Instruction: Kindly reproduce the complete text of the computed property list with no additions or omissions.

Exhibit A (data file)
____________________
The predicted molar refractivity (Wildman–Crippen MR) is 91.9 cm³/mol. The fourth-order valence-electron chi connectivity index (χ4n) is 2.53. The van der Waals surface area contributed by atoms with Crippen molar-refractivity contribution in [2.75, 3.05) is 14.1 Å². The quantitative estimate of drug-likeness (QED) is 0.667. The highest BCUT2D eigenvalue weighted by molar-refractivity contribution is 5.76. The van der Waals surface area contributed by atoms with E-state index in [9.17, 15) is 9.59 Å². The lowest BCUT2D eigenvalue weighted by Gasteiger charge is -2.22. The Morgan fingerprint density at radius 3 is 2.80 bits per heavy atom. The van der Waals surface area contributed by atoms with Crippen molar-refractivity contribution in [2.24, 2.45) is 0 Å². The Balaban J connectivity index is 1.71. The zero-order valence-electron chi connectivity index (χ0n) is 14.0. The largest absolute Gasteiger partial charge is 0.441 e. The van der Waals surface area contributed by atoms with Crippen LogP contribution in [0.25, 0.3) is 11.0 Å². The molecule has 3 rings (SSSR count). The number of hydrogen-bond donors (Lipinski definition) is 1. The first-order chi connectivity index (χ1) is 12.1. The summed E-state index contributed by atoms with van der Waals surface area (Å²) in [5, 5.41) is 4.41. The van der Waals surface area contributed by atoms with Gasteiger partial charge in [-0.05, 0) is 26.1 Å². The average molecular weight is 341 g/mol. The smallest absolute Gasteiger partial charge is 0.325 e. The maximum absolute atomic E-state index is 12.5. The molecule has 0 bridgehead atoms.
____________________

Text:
The predicted molar refractivity (Wildman–Crippen MR) is 91.9 cm³/mol. The fourth-order valence-electron chi connectivity index (χ4n) is 2.53. The van der Waals surface area contributed by atoms with Crippen molar-refractivity contribution in [2.75, 3.05) is 14.1 Å². The quantitative estimate of drug-likeness (QED) is 0.667. The highest BCUT2D eigenvalue weighted by molar-refractivity contribution is 5.76. The van der Waals surface area contributed by atoms with E-state index in [9.17, 15) is 9.59 Å². The lowest BCUT2D eigenvalue weighted by Gasteiger charge is -2.22. The Morgan fingerprint density at radius 3 is 2.80 bits per heavy atom. The van der Waals surface area contributed by atoms with Crippen molar-refractivity contribution in [2.24, 2.45) is 0 Å². The Balaban J connectivity index is 1.71. The zero-order valence-electron chi connectivity index (χ0n) is 14.0. The largest absolute Gasteiger partial charge is 0.441 e. The van der Waals surface area contributed by atoms with Crippen LogP contribution in [0.25, 0.3) is 11.0 Å². The molecule has 3 rings (SSSR count). The number of hydrogen-bond donors (Lipinski definition) is 1. The first-order chi connectivity index (χ1) is 12.1. The summed E-state index contributed by atoms with van der Waals surface area (Å²) in [5, 5.41) is 4.41. The van der Waals surface area contributed by atoms with Gasteiger partial charge in [-0.05, 0) is 26.1 Å². The average molecular weight is 341 g/mol. The smallest absolute Gasteiger partial charge is 0.325 e. The maximum absolute atomic E-state index is 12.5. The molecule has 0 bridgehead atoms.